The prosthetic appliance formed from fibrin clotted by means of natural clotting has the following advantages over the use of fibrin formed by precipitation and freeze drying:
(l) Purification of fibrinogen by means of precipitation is accompanied by losses of 30-50'%; on the other hand purification of fibrin by means of washing may be carried out almost without any losses.
(2) According to my process no soluble mass is prepared but shaped pieces which keep their shape between the living tissues, direct the regeneration of the tissues and are decomposed only under the effect of the proteolytic enzymes of the cells.
(3) Fibrin has disadvantageous properties, but if freezed and dried in frozen state it may be used for certain purposes. I have found that fibrinogen and fibrin subjected to freeze drying is so voluminous, that the molding thereof is practically impossible. In my process no freeze drying is used, thus I succeeded in eliminating this expensive and superfluous step.
(4) According to my process the fibrin used as starting material is clotted and prepared in the presence of the Fibrin Stabilizing Factor (FSF; Factor XHI). Thus both the fibrin powder and the surgical shaped pieces prepared thereof possess appropriate stability. This is a fundamental condition of their use for surgical purposes.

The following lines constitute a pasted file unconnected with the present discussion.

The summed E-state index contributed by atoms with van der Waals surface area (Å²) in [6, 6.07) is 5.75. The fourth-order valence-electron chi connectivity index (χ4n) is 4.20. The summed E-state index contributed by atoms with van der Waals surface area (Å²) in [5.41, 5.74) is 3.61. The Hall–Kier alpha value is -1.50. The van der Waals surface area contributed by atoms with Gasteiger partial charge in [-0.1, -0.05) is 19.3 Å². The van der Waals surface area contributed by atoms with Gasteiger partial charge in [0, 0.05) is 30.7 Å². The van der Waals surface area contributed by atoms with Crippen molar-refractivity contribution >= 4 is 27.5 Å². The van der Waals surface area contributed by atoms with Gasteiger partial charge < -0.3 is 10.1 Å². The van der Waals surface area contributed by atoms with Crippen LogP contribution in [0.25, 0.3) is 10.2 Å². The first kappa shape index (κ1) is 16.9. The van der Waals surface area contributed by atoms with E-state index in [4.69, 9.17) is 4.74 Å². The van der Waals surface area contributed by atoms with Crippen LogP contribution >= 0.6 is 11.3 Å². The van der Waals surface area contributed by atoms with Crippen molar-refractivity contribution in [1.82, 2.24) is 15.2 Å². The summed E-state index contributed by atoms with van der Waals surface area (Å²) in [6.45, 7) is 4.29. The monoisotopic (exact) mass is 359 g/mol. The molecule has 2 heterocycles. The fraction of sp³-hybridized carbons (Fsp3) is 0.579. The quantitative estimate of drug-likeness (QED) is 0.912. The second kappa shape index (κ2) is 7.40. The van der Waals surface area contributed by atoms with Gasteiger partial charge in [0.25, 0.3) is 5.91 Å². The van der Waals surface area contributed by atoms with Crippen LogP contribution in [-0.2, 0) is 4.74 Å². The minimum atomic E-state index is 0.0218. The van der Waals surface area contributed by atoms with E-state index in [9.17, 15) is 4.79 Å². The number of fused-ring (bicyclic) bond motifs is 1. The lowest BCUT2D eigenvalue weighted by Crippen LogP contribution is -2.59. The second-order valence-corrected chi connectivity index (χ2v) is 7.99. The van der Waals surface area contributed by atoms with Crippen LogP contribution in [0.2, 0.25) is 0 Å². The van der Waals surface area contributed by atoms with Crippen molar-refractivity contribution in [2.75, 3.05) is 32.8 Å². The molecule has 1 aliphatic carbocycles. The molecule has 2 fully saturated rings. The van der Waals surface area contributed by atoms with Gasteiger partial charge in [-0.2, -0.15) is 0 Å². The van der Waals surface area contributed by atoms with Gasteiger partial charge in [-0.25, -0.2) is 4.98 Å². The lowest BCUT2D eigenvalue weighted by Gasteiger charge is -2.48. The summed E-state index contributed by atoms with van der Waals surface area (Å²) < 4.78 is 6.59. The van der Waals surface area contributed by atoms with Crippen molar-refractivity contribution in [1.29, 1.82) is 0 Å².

(5) According to my process both the conversion of fibrinogen to fibrin and the subsequent purification steps may be carried out at room-temperature. This considerably simplifies my process.
(6) According to my process water can be used as plasticiser instead of the polyhydric alcohols.
(7) According to my process moderate cross linking is formed with formaldehyde, which merely lengthens but does not prevent the decomposition of the substance between the tissues.
(8) Naturally clotted fibrin due to the presence of the fibrin stabilizing factor provides an essential factor in the healing of wounds and damaged tissues which does not occur if other proteins are utilized or if fibrin prepared by natural clotting is not used.
EXAMPLE 1 Preparation of Bioplast buttons for the strengthening of liver-sutures from fibrin powder 10 l. of citrate-containing blood are centrifuged and 250 ml. of a 10% calcium chloride solution are added to the separated plasma. The plasma clots within a few minutes. The clotted plasma is ground and the serum is pressed out. The ground product is washed 5 times with water (the wash waters are changed), whereupon it is washed twice with 200 ml. of acetone in order to remove the moisture and dried finally at room temperature. About 10 g. of fibrin powder may be obtained from 10 l. of blood. Stamping is then carried out by using the following composition:
3.5 g. of ground and screened fibrin powder 1.5 ml. of distilled water.